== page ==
Paul Brotzki, treasurer of Maumee City Schools, monitors voting results.
The Blade/Dave Zapotosky
Maumee City Schools voters on Tuesday headed off a possible 30 layoffs, bus-service cuts, and a steep increase in activity fees by approving a 4.9-mill continuing levy for operations.
"This was a great night for our students, and a great night for the community," schools Superintendent Gregory Smith said after the board of education tallied unofficial returns from district polling places.
But while a 4.9-mill levy also passed in the Washington Local Schools district and Ottawa Hills voters overwhelmingly approved replacing an expiring, 1.5-mill capital improvements tax with a continuing, 2-mill levy, it was a day of disappointment for four other school districts in suburban Toledo whose levy requests were defeated.
"We're disappointed, but the vote is what it is," said Jim Witt, superintendent of schools in Lake Local, where a 4.75-mill, five-year operating levy failed by more than 350 votes. "Twenty-two hundred people in our community thought, for whatever reason, that the money isn't needed or we should make more cuts. We respect the democratic process."
Other taxes to fail included a 0.25 percent income tax in the Evergreen district; a 37-year, 6.95-mill bond levy for a school construction program in the Woodmore district, and the replacement of two existing capital levies with a single, 1.6-mill buildings and improvements tax in Genoa. The latter, designed to cause no tax increase, failed by just 38 votes and is likely to be recounted.
The Maumee levy's unofficial approval by a 1,000-vote margin followed, by six months, a 110-vote defeat of a tax that was 1 mill higher. School officials had warned that while they would likely come back to voters again in the spring if the question on Tuesday's ballot failed, the district would face deep spending cuts because collection of any tax approved in 2012 would not start until 2013.
"Letting people know what was at stake if it didn't pass was huge," Mr. Smith said, crediting "a lot of hard work by a lot of great volunteers getting the message out, and people talking to friends and neighbors" for the levy's passage.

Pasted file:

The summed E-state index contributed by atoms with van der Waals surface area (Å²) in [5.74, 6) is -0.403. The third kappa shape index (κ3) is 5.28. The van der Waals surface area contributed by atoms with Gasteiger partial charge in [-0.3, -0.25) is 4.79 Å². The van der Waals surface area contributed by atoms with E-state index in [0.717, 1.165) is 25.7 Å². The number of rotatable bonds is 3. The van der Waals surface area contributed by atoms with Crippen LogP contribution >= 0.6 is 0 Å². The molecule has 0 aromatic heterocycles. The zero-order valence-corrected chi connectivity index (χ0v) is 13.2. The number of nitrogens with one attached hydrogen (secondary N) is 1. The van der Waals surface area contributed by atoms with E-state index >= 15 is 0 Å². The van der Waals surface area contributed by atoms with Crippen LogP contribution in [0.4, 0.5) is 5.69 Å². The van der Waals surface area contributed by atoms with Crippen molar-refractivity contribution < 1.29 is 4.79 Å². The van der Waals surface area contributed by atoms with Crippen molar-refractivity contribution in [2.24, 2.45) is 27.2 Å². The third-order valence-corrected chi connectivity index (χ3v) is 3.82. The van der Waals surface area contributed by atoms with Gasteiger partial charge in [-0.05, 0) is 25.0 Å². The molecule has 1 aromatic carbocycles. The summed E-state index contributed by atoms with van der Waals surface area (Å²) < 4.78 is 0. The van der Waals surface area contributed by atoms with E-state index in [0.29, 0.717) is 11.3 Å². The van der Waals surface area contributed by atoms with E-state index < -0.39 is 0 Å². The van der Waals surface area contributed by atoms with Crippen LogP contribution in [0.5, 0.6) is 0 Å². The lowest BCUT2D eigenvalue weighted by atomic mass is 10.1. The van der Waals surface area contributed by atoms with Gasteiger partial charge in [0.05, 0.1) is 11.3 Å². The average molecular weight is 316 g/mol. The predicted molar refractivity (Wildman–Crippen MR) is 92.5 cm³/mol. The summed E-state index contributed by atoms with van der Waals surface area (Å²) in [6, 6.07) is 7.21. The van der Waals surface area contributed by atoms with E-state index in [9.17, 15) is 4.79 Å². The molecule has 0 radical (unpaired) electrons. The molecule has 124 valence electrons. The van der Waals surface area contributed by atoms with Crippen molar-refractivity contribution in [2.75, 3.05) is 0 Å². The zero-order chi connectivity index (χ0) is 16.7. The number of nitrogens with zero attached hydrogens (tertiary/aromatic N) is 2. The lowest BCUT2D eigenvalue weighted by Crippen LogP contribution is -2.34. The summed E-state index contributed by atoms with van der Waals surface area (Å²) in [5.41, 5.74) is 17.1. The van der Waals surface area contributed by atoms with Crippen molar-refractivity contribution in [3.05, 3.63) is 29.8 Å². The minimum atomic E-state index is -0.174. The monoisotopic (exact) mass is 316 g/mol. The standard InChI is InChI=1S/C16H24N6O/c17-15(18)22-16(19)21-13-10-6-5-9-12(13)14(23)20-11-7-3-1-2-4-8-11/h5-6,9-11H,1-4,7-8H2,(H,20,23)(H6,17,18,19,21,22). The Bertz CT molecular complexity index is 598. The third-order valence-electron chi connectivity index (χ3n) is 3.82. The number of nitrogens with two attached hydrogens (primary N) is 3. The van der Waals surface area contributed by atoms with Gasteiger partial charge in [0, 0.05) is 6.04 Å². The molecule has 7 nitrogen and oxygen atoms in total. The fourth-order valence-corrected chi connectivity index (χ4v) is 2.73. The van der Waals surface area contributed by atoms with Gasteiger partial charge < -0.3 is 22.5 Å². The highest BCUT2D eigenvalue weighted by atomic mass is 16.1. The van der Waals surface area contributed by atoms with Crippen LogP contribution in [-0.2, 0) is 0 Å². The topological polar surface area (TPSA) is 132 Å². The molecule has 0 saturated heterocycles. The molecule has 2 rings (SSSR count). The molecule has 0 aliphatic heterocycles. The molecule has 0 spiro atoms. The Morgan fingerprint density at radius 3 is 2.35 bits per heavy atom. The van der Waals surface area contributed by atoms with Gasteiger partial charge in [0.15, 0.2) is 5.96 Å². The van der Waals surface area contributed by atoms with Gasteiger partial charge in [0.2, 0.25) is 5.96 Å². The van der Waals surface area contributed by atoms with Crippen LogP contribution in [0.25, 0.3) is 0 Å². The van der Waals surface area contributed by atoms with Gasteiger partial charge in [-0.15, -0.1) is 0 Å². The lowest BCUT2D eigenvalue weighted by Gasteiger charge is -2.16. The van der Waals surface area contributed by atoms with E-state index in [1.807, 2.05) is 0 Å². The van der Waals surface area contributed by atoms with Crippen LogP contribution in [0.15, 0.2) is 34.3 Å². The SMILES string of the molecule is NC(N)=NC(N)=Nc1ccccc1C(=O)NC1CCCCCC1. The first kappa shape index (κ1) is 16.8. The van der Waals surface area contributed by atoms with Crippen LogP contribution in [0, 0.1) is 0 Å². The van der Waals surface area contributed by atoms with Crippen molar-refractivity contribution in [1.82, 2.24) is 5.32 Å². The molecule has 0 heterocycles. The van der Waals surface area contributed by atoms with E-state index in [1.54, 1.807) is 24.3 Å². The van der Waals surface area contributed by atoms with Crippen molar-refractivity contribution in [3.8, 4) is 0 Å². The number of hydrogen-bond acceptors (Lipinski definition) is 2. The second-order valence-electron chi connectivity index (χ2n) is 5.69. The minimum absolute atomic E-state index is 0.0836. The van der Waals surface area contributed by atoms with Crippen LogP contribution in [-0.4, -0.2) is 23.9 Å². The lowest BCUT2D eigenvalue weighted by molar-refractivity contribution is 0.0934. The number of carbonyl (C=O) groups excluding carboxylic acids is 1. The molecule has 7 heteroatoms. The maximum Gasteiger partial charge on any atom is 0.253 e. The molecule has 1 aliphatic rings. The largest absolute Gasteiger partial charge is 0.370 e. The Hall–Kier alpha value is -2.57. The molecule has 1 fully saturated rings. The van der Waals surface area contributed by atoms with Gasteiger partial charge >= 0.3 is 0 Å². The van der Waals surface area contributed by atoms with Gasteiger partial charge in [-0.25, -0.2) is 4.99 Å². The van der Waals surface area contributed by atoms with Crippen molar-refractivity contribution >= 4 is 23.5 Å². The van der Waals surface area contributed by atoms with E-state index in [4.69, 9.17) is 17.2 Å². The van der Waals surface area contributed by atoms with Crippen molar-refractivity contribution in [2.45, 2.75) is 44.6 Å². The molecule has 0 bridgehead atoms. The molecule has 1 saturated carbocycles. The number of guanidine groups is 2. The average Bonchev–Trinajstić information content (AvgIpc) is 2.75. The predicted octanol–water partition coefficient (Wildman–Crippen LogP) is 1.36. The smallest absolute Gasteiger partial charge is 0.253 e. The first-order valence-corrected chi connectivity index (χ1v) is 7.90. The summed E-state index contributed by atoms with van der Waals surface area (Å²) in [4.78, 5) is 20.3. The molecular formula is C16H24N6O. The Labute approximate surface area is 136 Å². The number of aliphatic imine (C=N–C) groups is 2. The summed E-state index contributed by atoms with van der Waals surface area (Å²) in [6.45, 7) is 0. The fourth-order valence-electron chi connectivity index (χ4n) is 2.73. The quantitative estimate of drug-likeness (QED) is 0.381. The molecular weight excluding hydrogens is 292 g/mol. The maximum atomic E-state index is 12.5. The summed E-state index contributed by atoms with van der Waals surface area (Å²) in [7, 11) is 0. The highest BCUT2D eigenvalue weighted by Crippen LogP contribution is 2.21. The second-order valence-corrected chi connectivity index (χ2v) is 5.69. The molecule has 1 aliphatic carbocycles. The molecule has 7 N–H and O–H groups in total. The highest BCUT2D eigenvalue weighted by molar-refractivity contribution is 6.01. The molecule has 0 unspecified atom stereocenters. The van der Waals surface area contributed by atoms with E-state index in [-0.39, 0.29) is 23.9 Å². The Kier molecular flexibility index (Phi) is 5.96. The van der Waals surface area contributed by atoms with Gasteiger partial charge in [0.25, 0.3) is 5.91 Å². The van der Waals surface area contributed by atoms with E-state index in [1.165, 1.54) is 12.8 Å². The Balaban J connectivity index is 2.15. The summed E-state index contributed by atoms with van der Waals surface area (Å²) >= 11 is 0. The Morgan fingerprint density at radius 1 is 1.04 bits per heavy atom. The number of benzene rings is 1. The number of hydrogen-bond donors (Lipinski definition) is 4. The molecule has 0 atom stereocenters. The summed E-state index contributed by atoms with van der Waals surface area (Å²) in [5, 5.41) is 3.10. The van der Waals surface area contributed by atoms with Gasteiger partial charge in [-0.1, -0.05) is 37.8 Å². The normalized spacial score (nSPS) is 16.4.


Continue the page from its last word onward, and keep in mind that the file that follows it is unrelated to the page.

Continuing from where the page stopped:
"We're very grateful to the community. They have really stood up and supported us," school board President Sylvia Washburn said as board members and supporters gathered in the board's meeting room at the administrative offices.
Earlier in the day, the Maumee schools' administration building was a polling place, where voter Al McEwen said he had voted for the levy despite tough economic times.
"We felt that it's the right thing to do," said Mr. McEwen, accompanied to the polls by his wife. "We're firm believers in the schools."
Others said they considered the schools' financial need had worsened after the May levy defeat and ensuing warnings of another failure's consequences.
"I felt this was an important one to invest in," said Liora Phillips, the mother of a third-grader and kindergartner who professed having moved to Maumee two years ago because of the schools. "It's for our children."
The Maumee levy is expected to raise $2.27 million and cost the owner of a $100,000 home $150 in annual tax.
One mill equals $1 of tax for each $100,000 of assessed property value.
The Washington Local levy also will add $150 to the tax bills for $100,000 houses, and is expected to raise $4.5 million annually. Schools Superintendent Patrick Hickey credited its passage to voter confidence in the district's management, which he said school leaders have cultivated with prudent decisions and strong communications with the public.
"We are just so thankful to our community," Mr. Hickey said. "We're going to work real hard to hold their trust, and also to gain the trust of the people who voted against us."
Mr. Witt, meanwhile, said the Lake school board would "regroup" when it meets Nov. 16 to discuss the district's 2012 finances.
"Our options are few, and none of them are pleasant," he said.
Staff Writer Gabrielle Russon contributed to this report.
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